8th Feb 2021
Just over one month into the “real Brexit” we have already seen two very high profile consequences of its impact on the pharmaceutical industry.Firstly, the UK’s medicine agency (the MHRA) approved the BioNTech/Pfizer and Oxford University/Astra Zeneca Covid-19 vaccines faster than the European Medicines Agency (EMA). Then, at the end of January, the European Commission threatened to prevent Covid-19 vaccines passing into Northern Ireland from Ireland. I am certainly not going to explore the potential political ramifications of this (swiftly withdrawn) threat of the EU Commission – twitter commentators have had their say on that – but I am interested in whether this unique situation on the island of Ireland could have future consequences for supplementary protection certificates (SPCs) in the UK and Europe.
5th Feb 2021
Brexit and intellectual property – FAQs in detail
5th Aug 2020
The UK Intellectual Property Office (UK IPO) has announced several temporary fee changes in relation to patents, supplementary protection certificates (SPCs), trade marks and registered designs. In an effort to support applicants and proprietors facing disruption due to COVID-19, the temporary fee changes waive or significantly reduce certain late payment fees, fees for obtaining extensions, and fees for reinstating or restoring lost rights. The following temporary fee changes will apply between 30 July 2020 and 31 March 2021:
10th Jul 2020
On 9th July 2020, the Court of Justice of the European Union (CJEU) handed down their emphatic judgement concerning Supplementary Protection Certificates (SPCs) in Santen v INPI (C‑673/18). For those interested in the details and history of the case they can be found in my earlier blog, published in January, where I discussed the Advocate General’s preliminary and non-binding opinion. As far as this judgement is concerned the conclusion is clear: “a marketing authorisation (MA) cannot be considered to be the first MA … where it covers a new therapeutic application of an active ingredient, or of a combination of active ingredients, and that active ingredient or combination has already been the subject of an MA for a different therapeutic application” – emphasis added Put another way, the CJEU has decided that the literal wording of Articles 1(a), (b) and 3(d) of the SPC Regulation mean what they say. The previous CJEU decision in Neurim is consigned to the scrapheap.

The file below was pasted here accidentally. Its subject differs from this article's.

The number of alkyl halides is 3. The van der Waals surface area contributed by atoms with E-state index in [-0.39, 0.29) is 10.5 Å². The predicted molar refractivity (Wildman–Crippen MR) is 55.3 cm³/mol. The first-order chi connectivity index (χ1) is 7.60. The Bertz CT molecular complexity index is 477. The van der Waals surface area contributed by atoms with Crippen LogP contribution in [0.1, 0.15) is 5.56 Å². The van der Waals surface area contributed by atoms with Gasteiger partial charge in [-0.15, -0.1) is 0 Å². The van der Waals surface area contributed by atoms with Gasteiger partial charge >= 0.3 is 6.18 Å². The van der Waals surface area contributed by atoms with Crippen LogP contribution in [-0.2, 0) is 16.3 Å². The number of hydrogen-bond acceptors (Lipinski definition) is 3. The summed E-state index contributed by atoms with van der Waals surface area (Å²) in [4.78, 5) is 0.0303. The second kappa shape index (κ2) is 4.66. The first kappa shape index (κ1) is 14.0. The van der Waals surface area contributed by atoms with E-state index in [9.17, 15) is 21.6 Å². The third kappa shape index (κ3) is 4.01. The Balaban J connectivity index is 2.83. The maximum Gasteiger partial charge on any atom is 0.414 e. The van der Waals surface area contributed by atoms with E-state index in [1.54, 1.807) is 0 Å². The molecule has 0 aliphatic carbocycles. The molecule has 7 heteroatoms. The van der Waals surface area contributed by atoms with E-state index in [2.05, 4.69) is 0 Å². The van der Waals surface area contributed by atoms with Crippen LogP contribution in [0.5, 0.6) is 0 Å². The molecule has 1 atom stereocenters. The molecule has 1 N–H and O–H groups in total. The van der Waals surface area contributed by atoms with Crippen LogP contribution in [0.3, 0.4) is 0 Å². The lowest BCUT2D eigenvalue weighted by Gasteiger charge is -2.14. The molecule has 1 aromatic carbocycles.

9th Apr 2020
In January 2020, the Advocate General (AG) provided his opinion in Santen v INPI relating to how Article 3(d) of the SPC regulation should be interpreted. This opinion from the AG is interesting and important for two reasons. Firstly, it is trying to clear up almost 10 years of confusion that was caused by the Neurim judgement, and secondly the recommendation provided is very clear.
14th Feb 2020
Supplementary Protection Certificates (SPCs) are European sui generis rights which provide a form of patent term extension available in Europe for medicinal products or plant protection products. The period of effective patent protection for medicinal products and plant protection products can be significantly less than in other sectors because of the need to obtain a marketing authorisation (MA). Obtaining an MA can take a significant amount of time (typically around 12 years), which can be a large portion of the lifetime of a patent (20 years from its filing date). SPCs are national rights available in individual EU countries (and European Economic Area (EEA) countries: Switzerland and Norway) which are governed by EU regulations. They will also continue to be available in the UK following its exit from the EU. The SPC sphere is a fascinating and extremely active area of intellectual property law. There is a steady stream of decisions from the Court of Justice of the European Union (CJEU) attempting to clarify the SPC Regulations, and there are a number of issues outstanding. This brief guide attempts to give a sense of the current state of play.
24th Jan 2020
The recent decision from the Court of Appeal of England & Wales in Teva vs Gilead has given us a first glimpse at how a national appellant court interprets the CJEU’s latest guidance on the meaning of Article 3(a) – what is a “product is protected by a basic patent in force”? Unfortunately, I found the judgement rather disappointing. Whilst we can now say with reasonable confidence that a claim covering the optional combination of a known, specified, active ingredient with a non-specified active ingredient would not be considered to protect a combination product within the meaning of Article 3(a) [hopefully this will become clearer later!], the decision is so limited that I struggle to see how it will significantly help patent drafters, prosecutors and litigators in the future. This is all a bit of an anti-climax after the flurry of decisions and opinions from the CJEU on referrals relating to Article 3(a) including this Truvada case (C-121/17), as well as the cases relating to Prezista (C-114/18) and Januvia (C-650/17).
1st Jul 2019
Robin Ellis in our Munich office discusses some of the highlights of the newly introduced SPC manufacturing waiver.